5 Ways to Maintain a Strong Small-firm Culture as You Scale
In the early days of your startup, good company culture might happen naturally- but as you plan to hire at pace, culture will be something you have to actively curate.
Here’s 5 ways to maintain a small-firm culture as you scale.
Define and embody your values
When it comes to your company values, you need to practice what you preach.
In your early days when you are making a lot of the hiring decisions yourself, you might have an idea of what’s important to you.
And this might work when you have a team of 10 who all get on, but as you scale, this needs to be translated into a clearly defined set of brand values that are lived by your team.
Establishing what these values are will not only help you to roll out effective marketing and build relationships with your customers, but it’ll also define your hiring strategy and align your team to your company mission.
Make considered hires
A startup is only as strong as its team, and a bad hire can send shockwaves across your business.
So instead of focusing on bringing in the best talent, look to hire the right talent for your company.
And involve your team in the process. If there’s poor representation in your hiring team, this will be reflected in your future hires.
When it comes to assessing talent, don’t fall into the trap of making snap decisions off the back of CVs. Your best hires will be people who are aligned with your company values- not just those who have attended a big-name school.
Use scorecards to assess each candidate against a pre-determined list of requirements and consider using technical tests and gamified assessments to add another layer of objectivity to your hiring.
In today’s remote and hybrid world, a lot of people don’t want to return to the office full time.
This is a cause for concern for startups trying to establish good culture with teams that have never met face to face.
Establish what methods of communication work for your team and then put this into action. This might be daily team calls, weekly catchups, regular one-to-ones, or even social calls that are in the diary that don’t centre around work.
And with every new hire, make sure that it is clear who to go to with any questions or support. Don’t drop the ball on onboarding just because you’re no longer sat together in an office.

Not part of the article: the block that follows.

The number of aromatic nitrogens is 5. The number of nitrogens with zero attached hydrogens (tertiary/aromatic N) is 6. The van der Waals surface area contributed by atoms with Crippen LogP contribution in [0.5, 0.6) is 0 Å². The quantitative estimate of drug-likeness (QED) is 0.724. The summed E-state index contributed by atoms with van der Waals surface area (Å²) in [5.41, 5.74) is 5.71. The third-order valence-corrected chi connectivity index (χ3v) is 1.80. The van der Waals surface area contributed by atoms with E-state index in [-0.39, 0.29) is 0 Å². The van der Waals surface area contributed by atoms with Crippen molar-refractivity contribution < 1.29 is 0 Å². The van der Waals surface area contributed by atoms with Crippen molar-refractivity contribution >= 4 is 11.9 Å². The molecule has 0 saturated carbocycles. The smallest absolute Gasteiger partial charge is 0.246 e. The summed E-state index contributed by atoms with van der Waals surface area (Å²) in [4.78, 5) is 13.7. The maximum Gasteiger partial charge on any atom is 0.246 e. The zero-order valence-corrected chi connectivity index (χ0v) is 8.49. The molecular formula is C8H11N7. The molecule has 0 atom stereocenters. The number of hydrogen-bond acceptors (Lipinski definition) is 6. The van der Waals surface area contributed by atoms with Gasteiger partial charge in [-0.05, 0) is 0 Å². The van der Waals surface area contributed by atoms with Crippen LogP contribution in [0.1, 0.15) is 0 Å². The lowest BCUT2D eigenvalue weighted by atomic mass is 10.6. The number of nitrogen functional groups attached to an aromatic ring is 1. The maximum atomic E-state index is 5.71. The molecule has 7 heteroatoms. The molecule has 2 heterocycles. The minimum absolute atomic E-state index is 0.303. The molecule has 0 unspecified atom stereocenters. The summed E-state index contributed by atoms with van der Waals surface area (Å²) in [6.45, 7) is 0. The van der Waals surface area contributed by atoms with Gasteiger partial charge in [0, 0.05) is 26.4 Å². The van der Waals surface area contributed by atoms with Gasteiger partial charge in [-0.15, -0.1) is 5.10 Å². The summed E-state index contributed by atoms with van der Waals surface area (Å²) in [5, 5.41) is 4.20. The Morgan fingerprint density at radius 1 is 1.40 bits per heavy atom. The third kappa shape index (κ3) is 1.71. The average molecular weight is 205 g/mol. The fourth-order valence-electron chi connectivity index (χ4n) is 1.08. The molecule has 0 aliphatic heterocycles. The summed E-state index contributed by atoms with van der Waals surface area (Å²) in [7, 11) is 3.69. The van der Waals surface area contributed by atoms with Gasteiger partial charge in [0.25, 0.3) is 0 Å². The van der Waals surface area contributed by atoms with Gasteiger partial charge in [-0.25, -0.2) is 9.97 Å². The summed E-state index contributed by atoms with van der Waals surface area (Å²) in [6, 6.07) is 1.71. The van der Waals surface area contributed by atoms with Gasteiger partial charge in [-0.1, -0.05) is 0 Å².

You may not be able to keep up with every individual win from your team, but encourage people to shout about what’s going well, and to celebrate as a team.
Appreciate different people work differently
Not everyone’s cut out to be a leader. And that’s okay.
Understanding your team and taking the time to talk through their progression plans will help you to put the right people in the right positions.
Talk to your team about long-term and short-term plans, and the steps they need to take to get there. Not only is this great for company culture, but it also helps boost retention and employee motivation.
The natural career progression route puts senior team members into leadership or team lead roles. But sometimes this does more harm than good.
The skills involved in software development or design etc. are very different than the skills needed for leadership and people roles.
Not everyone wants to be a leader, and not everyone makes a good leader.
People stay in their jobs because of people. Culture is such a huge part of any role, that making one bad leadership appointment could cost you more than you bargained for.
Remember your why
Every company has a why at its core.
If you’ve done your hiring right, this should be a mission shared by your team.
Scaling your company will never come without its challenges. But keeping your why at the heart of what you do will help keep you on the right track.
And if you want help with your hiring, we’re happy to help.
This blog was guest authored by Róisín Phelan, content writer at ISL Talent. ISL are an award-winning UK recruitment company who partner with startups and scaleups in their growth journey | Strong teams, built better.
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